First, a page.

"I saw that Island first when it was neither night nor morning," wrote RobPrt fy.iuis Ste> enson in ore of his stories t.f the South Pacific. " The land breeze blew in our faces, and smelt strong of wild lime and vanilla: other things besides, but these were the most plain. Here was a fresh experience; <?ven the tongue would be strange to us; and the look of those woods nnd mountains , and the rare smell of them renewed my blood." From this region, to him one of such enchantment that he rests there in a spot of his own choosing, the later Scotch wizard, a fanciful wanderer where he would, found a spell of earth, sea, sky and changeless summer that held him fast Ui Qib'tiitH-of his days. Not so long ago the l'aciiic seemed to be the remotest part of the globe, and tlu? fabled islands, little known, were peopled with warlike cannibals. Times have changed, and now peace and goodwill reign supreme in the Islands of the South Seas, the storied islands of perpetual summer. So more enchanting, heatlhgiving and instructive trip can be enjoyed by the New Zealand public than that offered by the monthly sailings of the Union S.S. (_'o.' s splendid new steamer Tofua, Atua, and Navua. During last winter large numbers availed themselves of the opportunities of seeing these beautiful islands, and were charmed and delighted with their experience. The Union to. announce the opening of th« tourist season this year by the Tofua, leaving Auckland on the 27th inst., and already a number of berths have been booked by her and by subsequent steamers.
At Thursday's night's meeting of the Birkenhead Borough Council, Cr. Walluce asked the Mayor (Mr. Alex. Keyes) to allow himself to be nominated for another term of office. He said that he felt at the present time it was especially important that the Mayor should con tinue to hold oflice for another term, owing to the important road improvements being effected and the negotiations for a water supply from Xorthcote. He felt that he was voicing the opinion of a large majority of the burgesses of Mirkenhead in asking the Mayor to allow himself to be nominated for another term of office, (.'rs. Kay. Taylor, Pitt, Hadfleld, Skeates, and Clements also spoke in support. 'Mr. Keyes, in reply, said he felt that the progressive policy they were carrying out was approved by a large majority of the burgesses o-f the borough. Whilst not himself approving of any monopoly of the mayoral chair, if it was the wish of the burgesses, he was willing to allow himself to be nominated for anothefterm, at *t\e close of which he hoped they woiifi have concluded satisfactory negotiations for a water supply for the district, whu'h he considered one of the most urgent requirements of the borough.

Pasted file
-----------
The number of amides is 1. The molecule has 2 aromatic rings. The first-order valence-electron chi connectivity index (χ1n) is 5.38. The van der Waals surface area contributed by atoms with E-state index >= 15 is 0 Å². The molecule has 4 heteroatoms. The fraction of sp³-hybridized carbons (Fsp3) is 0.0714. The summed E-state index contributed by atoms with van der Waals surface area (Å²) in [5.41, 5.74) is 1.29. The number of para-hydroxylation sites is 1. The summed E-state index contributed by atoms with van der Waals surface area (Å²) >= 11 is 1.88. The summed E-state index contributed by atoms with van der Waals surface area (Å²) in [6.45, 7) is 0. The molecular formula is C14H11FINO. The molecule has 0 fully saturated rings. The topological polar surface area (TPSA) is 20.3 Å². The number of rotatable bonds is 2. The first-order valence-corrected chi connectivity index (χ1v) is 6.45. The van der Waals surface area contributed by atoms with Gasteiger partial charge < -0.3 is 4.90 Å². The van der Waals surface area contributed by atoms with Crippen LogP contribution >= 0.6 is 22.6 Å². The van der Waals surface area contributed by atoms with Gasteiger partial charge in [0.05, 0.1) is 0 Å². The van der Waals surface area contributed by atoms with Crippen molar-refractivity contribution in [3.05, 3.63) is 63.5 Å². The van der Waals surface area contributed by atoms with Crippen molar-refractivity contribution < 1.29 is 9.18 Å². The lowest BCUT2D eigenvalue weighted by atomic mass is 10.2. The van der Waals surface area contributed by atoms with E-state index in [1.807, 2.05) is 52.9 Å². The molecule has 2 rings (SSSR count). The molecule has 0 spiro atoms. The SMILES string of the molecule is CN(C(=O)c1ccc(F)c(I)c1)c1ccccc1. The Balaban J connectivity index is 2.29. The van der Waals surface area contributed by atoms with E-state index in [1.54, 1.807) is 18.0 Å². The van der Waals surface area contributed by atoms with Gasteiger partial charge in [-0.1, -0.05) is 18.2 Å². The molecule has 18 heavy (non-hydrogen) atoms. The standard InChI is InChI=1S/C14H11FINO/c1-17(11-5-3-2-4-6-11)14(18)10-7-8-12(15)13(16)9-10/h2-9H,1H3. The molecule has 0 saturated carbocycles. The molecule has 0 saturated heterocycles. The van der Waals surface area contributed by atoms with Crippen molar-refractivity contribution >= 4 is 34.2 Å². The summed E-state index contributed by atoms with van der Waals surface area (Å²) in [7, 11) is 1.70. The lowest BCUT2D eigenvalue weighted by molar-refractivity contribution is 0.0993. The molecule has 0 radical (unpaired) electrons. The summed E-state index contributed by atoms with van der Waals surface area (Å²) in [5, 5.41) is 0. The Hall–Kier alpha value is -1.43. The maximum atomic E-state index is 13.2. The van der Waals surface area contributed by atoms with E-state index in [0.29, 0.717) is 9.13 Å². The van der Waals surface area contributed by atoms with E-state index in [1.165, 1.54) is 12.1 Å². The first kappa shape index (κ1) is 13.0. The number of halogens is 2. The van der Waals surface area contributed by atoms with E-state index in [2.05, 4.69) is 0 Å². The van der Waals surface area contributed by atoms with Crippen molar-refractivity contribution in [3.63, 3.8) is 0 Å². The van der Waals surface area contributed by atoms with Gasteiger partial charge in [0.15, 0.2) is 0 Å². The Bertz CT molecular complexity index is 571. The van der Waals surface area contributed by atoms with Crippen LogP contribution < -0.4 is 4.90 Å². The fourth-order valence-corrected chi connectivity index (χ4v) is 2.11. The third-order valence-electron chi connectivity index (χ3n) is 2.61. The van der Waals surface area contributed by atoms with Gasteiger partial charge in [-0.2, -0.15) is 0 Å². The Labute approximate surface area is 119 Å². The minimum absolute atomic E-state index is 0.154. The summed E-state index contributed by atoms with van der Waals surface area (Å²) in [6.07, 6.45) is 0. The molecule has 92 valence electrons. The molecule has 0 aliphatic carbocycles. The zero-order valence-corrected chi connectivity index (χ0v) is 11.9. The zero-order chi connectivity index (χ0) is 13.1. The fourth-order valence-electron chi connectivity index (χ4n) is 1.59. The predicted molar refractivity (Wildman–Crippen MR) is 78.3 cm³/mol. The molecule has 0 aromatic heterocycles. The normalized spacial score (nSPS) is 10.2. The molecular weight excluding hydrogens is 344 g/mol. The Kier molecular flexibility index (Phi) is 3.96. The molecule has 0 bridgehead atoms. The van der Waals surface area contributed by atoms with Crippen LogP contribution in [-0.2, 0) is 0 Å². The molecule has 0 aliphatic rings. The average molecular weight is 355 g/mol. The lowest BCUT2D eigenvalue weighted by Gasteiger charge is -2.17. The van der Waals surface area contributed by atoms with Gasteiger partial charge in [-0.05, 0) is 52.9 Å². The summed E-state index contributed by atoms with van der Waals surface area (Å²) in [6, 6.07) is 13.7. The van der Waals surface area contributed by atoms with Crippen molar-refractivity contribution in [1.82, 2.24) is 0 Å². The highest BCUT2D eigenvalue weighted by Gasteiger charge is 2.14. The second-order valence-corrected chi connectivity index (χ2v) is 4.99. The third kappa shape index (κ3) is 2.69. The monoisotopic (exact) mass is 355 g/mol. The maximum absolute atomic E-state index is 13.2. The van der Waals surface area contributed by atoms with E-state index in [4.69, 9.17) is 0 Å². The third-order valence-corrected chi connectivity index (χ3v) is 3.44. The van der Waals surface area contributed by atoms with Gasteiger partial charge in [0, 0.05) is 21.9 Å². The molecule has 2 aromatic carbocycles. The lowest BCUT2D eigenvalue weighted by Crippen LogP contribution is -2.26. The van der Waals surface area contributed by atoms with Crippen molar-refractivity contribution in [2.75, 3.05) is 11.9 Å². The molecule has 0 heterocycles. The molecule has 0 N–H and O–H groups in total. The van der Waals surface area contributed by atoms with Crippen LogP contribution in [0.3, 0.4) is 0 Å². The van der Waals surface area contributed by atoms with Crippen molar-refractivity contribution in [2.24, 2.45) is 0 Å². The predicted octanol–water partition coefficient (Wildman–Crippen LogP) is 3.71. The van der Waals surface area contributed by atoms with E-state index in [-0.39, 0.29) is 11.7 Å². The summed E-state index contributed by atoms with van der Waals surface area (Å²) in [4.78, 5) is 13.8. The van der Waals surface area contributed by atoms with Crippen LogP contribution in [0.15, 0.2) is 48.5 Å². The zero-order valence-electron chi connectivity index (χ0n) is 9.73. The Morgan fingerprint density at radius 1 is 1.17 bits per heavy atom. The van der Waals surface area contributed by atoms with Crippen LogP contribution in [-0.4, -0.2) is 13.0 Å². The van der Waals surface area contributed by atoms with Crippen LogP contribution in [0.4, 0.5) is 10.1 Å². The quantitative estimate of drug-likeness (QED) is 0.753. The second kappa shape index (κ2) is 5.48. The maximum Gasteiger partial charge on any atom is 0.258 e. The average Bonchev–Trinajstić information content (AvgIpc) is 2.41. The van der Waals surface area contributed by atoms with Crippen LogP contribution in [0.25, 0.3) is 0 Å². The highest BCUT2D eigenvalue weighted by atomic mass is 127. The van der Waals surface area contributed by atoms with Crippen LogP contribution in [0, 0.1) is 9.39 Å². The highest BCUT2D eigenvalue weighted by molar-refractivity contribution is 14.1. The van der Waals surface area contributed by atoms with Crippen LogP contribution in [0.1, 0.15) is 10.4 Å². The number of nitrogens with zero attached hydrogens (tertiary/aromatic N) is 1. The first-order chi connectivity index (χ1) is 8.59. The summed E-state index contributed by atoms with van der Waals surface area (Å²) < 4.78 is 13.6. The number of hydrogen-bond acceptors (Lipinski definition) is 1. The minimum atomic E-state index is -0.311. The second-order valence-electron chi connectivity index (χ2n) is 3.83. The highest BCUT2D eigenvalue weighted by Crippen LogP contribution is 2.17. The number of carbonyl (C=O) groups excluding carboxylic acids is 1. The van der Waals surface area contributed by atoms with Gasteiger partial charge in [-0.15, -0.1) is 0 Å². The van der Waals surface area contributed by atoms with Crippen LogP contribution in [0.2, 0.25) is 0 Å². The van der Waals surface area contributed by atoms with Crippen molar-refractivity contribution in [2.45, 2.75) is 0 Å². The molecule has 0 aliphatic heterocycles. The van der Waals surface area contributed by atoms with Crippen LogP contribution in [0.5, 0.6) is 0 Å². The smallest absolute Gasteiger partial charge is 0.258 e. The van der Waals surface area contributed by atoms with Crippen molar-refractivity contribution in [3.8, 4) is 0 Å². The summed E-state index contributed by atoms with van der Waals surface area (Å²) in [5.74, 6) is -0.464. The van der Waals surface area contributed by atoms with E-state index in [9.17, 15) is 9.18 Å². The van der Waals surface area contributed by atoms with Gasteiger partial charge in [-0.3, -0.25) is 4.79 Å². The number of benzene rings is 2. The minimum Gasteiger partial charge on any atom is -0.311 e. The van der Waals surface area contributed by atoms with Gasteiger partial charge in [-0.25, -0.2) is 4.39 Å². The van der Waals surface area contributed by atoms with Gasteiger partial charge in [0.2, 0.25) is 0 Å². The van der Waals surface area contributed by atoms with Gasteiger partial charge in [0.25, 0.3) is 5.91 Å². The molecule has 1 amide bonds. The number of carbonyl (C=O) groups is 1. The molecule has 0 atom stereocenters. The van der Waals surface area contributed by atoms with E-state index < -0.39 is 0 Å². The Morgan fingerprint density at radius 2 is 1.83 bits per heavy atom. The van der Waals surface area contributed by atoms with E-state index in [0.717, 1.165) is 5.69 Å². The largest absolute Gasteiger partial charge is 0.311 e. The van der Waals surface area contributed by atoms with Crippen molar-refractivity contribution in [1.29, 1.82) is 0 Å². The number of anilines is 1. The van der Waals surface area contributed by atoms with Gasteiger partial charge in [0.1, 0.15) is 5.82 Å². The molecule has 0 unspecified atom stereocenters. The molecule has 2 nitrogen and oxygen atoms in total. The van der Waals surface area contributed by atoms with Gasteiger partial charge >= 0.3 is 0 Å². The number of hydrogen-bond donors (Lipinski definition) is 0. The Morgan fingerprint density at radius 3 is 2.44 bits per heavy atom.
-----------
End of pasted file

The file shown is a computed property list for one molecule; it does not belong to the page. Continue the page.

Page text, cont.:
Only five of the present members of the Gre\- Lynn Borough Council have decided to seek re-election—namely, Councillors G. J. Garland. W. J. Holdsworth, J. H. Muldoon, \\". H. Murray, and H. Sehofield. These gentlemen have formed a ticket with Messrs. George Baildon, H. T. Buckley, E. liewcastle, and J. A. Warnock. Messrs. Baildon and Warnock have previously been members of the Grey Lynn Council. It is, however, cer tain that there will be other candidates, so that an election will be necessary. Mr. A. Donald, who for IS years has been a member of the Council, does not intend to seek re-election. Mr R. Entrican notifies that he will be a candidate.
The new Native School, which is being erected by the Porirua /Trustees at Otaki, is now nearing com/lotion. It is expected that the work /ill be finished in June, several weeks in advance of the contract time. The buildings consist of a schoolroom to seat 100 pupils and a house for 20 boarders with rooms for the principal. The Trustees, as will be seen in our advertising columns, are now advertising for a principal to take duties at the beginning of August.
The boxing mat in this evenings sports edition, including as it does a snappy account of the featherweight championship of the world in Xew York, and a stirring match in London, will be found of great interest. A varied selection of sporting matter of' general interest besides results is arranged for this issue.
The conference of the Churches of Christ enthusiastically passed a resolution expressing pleasure that a society had been formed in Auckland under the name of the Christian Unity Association. The hope was expressed that it might lead to the visible union of all God's people.